Growing up in the Sonoran Desert, with it’s long history of human habitation (extending back at least 9,000 years), I learned early on to look for clues. Whether hiking or horseback riding my eyes constantly scanned the desert floor for lithics or sherds. I scrambled over boulders looking for petroglyphs and metates. I studied the landscape looking for human alterations.
Seldom was I disappointed, this area is rich with hints of those who have gone before. My fascination with those distant lifeways had a profound influence on me, it ultimately led to my degree in Archaeology. While I don’t work in that field I am just as interested as ever.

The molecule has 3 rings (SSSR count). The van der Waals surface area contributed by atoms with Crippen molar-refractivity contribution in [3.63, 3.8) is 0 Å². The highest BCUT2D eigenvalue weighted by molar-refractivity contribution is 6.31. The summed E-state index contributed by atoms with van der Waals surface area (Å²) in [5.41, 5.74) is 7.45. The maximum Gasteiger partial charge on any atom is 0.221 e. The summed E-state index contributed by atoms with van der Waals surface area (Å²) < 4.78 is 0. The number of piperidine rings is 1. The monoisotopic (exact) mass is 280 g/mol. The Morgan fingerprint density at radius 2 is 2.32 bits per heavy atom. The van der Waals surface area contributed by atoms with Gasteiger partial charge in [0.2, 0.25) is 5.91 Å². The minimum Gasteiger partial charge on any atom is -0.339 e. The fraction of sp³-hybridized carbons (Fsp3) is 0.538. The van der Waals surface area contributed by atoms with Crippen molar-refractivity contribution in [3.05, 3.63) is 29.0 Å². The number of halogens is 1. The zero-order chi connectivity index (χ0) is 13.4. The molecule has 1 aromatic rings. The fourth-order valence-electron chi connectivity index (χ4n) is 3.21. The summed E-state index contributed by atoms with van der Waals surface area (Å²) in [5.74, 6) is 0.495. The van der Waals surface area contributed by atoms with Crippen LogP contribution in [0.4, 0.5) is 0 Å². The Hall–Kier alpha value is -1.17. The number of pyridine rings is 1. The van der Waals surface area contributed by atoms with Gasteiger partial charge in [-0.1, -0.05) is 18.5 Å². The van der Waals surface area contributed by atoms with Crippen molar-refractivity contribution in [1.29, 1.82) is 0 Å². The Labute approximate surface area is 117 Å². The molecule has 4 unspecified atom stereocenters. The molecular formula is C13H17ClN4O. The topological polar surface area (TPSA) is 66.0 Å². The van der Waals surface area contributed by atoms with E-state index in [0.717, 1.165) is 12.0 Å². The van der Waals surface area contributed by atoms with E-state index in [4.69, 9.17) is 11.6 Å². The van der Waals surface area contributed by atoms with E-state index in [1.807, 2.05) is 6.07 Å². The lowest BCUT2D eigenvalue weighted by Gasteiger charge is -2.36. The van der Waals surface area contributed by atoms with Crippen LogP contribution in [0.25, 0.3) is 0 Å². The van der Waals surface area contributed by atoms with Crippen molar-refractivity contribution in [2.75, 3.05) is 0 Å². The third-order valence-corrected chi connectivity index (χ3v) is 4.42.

So imagine how delighted I was to find these sherds in my own backyard! I had always hoped to find something on this property but after six years, I had given up.
Based on the undecorated and unrefined surfaces this was probably plain ware, meant for everyday use. Two slight ridges running parallel suggest the vessel was made using the coil method. My thumb fits perfectly in one of the depressions – did the potter’s thumb fit there, too? We’re separated by hundreds of years yet I can picture the capable hands; coiling and smoothing.
These aren’t the most beautiful fragments, they aren’t large or painted or stylized, but I think they’re wonderful!